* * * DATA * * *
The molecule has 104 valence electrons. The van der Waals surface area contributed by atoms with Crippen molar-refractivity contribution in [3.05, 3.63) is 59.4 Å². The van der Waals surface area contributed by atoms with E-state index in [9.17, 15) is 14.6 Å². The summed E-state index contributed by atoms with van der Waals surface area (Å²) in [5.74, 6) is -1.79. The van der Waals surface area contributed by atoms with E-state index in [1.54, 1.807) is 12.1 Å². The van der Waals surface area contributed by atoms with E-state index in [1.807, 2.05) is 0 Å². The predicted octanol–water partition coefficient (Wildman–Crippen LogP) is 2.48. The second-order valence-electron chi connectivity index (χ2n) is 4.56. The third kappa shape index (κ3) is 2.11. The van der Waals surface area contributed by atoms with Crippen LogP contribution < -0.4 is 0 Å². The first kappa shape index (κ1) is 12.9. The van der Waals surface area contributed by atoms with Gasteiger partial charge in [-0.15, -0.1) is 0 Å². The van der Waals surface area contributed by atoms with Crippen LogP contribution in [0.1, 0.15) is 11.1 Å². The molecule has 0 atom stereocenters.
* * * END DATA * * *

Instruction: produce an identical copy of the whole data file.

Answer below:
The molecule has 104 valence electrons. The van der Waals surface area contributed by atoms with Crippen molar-refractivity contribution in [3.05, 3.63) is 59.4 Å². The van der Waals surface area contributed by atoms with E-state index in [9.17, 15) is 14.6 Å². The summed E-state index contributed by atoms with van der Waals surface area (Å²) in [5.74, 6) is -1.79. The van der Waals surface area contributed by atoms with E-state index in [1.54, 1.807) is 12.1 Å². The van der Waals surface area contributed by atoms with E-state index in [1.807, 2.05) is 0 Å². The predicted octanol–water partition coefficient (Wildman–Crippen LogP) is 2.48. The second-order valence-electron chi connectivity index (χ2n) is 4.56. The third kappa shape index (κ3) is 2.11. The van der Waals surface area contributed by atoms with Crippen LogP contribution < -0.4 is 0 Å². The first kappa shape index (κ1) is 12.9. The van der Waals surface area contributed by atoms with Gasteiger partial charge in [-0.15, -0.1) is 0 Å². The van der Waals surface area contributed by atoms with Crippen LogP contribution in [0.1, 0.15) is 11.1 Å². The molecule has 0 atom stereocenters.